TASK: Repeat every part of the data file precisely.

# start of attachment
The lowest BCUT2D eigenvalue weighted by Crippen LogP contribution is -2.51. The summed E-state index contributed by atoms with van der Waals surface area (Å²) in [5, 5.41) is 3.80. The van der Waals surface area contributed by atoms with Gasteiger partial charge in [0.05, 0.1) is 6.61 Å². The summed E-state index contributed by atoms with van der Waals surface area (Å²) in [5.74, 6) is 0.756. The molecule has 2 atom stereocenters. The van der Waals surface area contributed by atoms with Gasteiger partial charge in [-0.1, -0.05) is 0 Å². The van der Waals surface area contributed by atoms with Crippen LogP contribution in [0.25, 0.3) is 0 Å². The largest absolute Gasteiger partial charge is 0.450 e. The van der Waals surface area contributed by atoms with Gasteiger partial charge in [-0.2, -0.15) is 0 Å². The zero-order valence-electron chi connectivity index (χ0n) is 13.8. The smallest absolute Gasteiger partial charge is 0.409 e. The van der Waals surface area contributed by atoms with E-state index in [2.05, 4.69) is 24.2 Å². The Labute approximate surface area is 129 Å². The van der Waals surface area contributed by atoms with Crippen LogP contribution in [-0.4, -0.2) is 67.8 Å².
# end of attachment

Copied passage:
The lowest BCUT2D eigenvalue weighted by Crippen LogP contribution is -2.51. The summed E-state index contributed by atoms with van der Waals surface area (Å²) in [5, 5.41) is 3.80. The van der Waals surface area contributed by atoms with Gasteiger partial charge in [0.05, 0.1) is 6.61 Å². The summed E-state index contributed by atoms with van der Waals surface area (Å²) in [5.74, 6) is 0.756. The molecule has 2 atom stereocenters. The van der Waals surface area contributed by atoms with Gasteiger partial charge in [-0.1, -0.05) is 0 Å². The van der Waals surface area contributed by atoms with Crippen LogP contribution in [0.25, 0.3) is 0 Å². The largest absolute Gasteiger partial charge is 0.450 e. The van der Waals surface area contributed by atoms with Gasteiger partial charge in [-0.2, -0.15) is 0 Å². The zero-order valence-electron chi connectivity index (χ0n) is 13.8. The smallest absolute Gasteiger partial charge is 0.409 e. The van der Waals surface area contributed by atoms with E-state index in [2.05, 4.69) is 24.2 Å². The Labute approximate surface area is 129 Å². The van der Waals surface area contributed by atoms with Crippen LogP contribution in [-0.4, -0.2) is 67.8 Å².